Further, Eves H. and Newsom C.V. (1964) state:

The foundations of mathematics were established in the real number system, and were pushed back from the real number system to the natural number system, and thence into set theory. Since the theory of classes is an essential part of logic, the idea of reducing mathematics to logίc certainly suggests itself.

The logistic thesis is thus an attempted synthesization suggested why an important trend in the history of the application of the mathematical method.

Meanwhile, Litlangs determines that in geometry, logic is developed in two ways.

The 15 first is to use one-to-one correspondences between geometrical entities and numbers.

Lines, points, circle, etc. are matched with numbers or sets of numbers, and geometric relationships are matched with relationships between numbers.

The second is to avoid numbers altogether and define geometric entities partially but directly by their relationships to other geometric entities.

Litlangs comments that such definitions are logically disconnected from perceptual statements so that the dichotomy between pure and applied mathematics continues.

It is somewhat paralleling Plato's distinction between pure Forms and their earthly copies.

Accordingly, alternative self-consistent geometries can be developed, therefore, and one cannot say beforehand whether actuality is or is not Euclidean; moreover, the shortcomings of the logistic procedures remain, in geometry and in number theory.

Furthermore, Litlangs (2002) claims that there are mathematicians perceiving mathematics as the intuition of non-perceptual objects and constructions.

According to them, mathematics is introspectively self-evident and begins with an activity of the mind which moves on from one thing to another but keeps a memory of the first as the empty form of a common substratum of all such moves.

Next, he states:

Subsequently, such constructions have to be communicated so that they can be repeated clearly, succinctly and honestly. Intuitionist mathematics employs a special notation, and makes more restricted use of the law of the excluded middle viz. that something cannot be p' and not-p' at the same time. A postulate, for example, that the irrational number pi has an infinite number of unbroken sequences of a hundred zeros in its full expression would be conjectured as un-decidable rather than true or false. 16

The law of excluded middle, tertium non datur in Latin, states that for any proposition P, it is true that “P or not P”. For example, if P is “Joko is a man” then the inclusive disjunction “Joko is a man, or Joko is not a man” is true.

P not P P or not P

True False True

False True True

P not P P or not P

True False True

False True True

Litlangs (2002), further, adds that different writers perceive mathematics as simply what mathematicians do; for them, mathematics arises out of its practice, and must ultimately be a free creation of the human mind, not an exercise in logic or a discovery of preexisting fundamentals.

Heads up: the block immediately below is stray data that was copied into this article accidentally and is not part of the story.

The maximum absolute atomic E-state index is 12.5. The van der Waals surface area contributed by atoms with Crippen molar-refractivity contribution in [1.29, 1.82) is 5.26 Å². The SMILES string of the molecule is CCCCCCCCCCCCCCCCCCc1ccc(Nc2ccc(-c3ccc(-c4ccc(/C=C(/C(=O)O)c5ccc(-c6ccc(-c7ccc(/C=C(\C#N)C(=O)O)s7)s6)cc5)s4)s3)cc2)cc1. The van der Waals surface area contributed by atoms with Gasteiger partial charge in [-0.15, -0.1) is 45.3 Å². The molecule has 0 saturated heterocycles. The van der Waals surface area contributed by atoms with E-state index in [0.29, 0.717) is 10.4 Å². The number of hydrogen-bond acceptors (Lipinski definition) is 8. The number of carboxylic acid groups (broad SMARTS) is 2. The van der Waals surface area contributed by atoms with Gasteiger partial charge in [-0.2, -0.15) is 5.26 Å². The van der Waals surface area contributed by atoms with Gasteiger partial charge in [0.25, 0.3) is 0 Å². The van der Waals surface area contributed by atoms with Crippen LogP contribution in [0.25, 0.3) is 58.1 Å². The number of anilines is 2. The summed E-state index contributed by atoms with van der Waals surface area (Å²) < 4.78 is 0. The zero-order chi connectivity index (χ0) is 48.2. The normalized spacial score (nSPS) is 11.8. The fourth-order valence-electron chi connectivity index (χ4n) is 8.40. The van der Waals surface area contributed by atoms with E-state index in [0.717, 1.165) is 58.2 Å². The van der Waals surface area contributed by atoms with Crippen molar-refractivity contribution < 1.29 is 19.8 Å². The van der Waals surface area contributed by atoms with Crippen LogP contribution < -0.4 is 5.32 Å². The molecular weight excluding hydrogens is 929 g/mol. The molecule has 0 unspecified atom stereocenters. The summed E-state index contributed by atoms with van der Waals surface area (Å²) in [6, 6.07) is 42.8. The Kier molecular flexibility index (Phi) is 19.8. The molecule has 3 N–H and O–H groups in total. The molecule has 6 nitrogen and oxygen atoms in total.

Mathematics 17 does tell us, as Kant points out, something about the physical world, but it is a physical world sensed and understood by human beings.

On the other hand 18, relativists remind that nature presents herself as an organic whole, with space, matter and time.

Humans have in the past analyzed nature, selected certain properties as the most important, forgotten that they were abstracted aspects of a whole, and regarded them thereafter as distinct entities; hence, for them, men have carried out mathematical reasoning independent of sense experience.

*References:*

1. Ibid

2Litlangs, 2002-2004, “Math Theory” Retrieved 2004

3 Ibid.

4 Ibid.

5 Ibid.

6 Ibid.

7 Eves, H and Newsom, C.V., 1964, “An Introduction to the Foundation & Fundamental Concepts of Mathematics”, New York: Holt, Rinehart and Winston, p.70

8 Ibid.p.70

9 Ibid.p.286

10 Litlangs, 2002-2004, “Math Theory” Retrieved 2004

11Ibid.

12Ibid.

13Eves, H and Newsom, C.V., 1964, “An Introduction to the Foundation & Fundamental Concepts of Mathematics”, New York: Holt, Rinehart and Winston, p. 286

14Ibid.p.286

15Litlangs, 2002-2004, “Math Theory” Retrieved 2004

16Ibid.

17Ibid.

18Eves, H and Newsom, C.V., 1964, “An Introduction to the Foundation & Fundamental Concepts of Mathematics”, New York: Holt, Rinehart and Winston, p.289

19Ibid.p. 290

1. Ibid

2Litlangs, 2002-2004, “Math Theory” Retrieved 2004

3 Ibid.

4 Ibid.

5 Ibid.

6 Ibid.

7 Eves, H and Newsom, C.V., 1964, “An Introduction to the Foundation & Fundamental Concepts of Mathematics”, New York: Holt, Rinehart and Winston, p.70

8 Ibid.p.70

9 Ibid.p.286

10 Litlangs, 2002-2004, “Math Theory” Retrieved 2004

11Ibid.

12Ibid.

13Eves, H and Newsom, C.V., 1964, “An Introduction to the Foundation & Fundamental Concepts of Mathematics”, New York: Holt, Rinehart and Winston, p. 286

14Ibid.p.286

15Litlangs, 2002-2004, “Math Theory” Retrieved 2004

16Ibid.

17Ibid.

18Eves, H and Newsom, C.V., 1964, “An Introduction to the Foundation & Fundamental Concepts of Mathematics”, New York: Holt, Rinehart and Winston, p.289

19Ibid.p. 290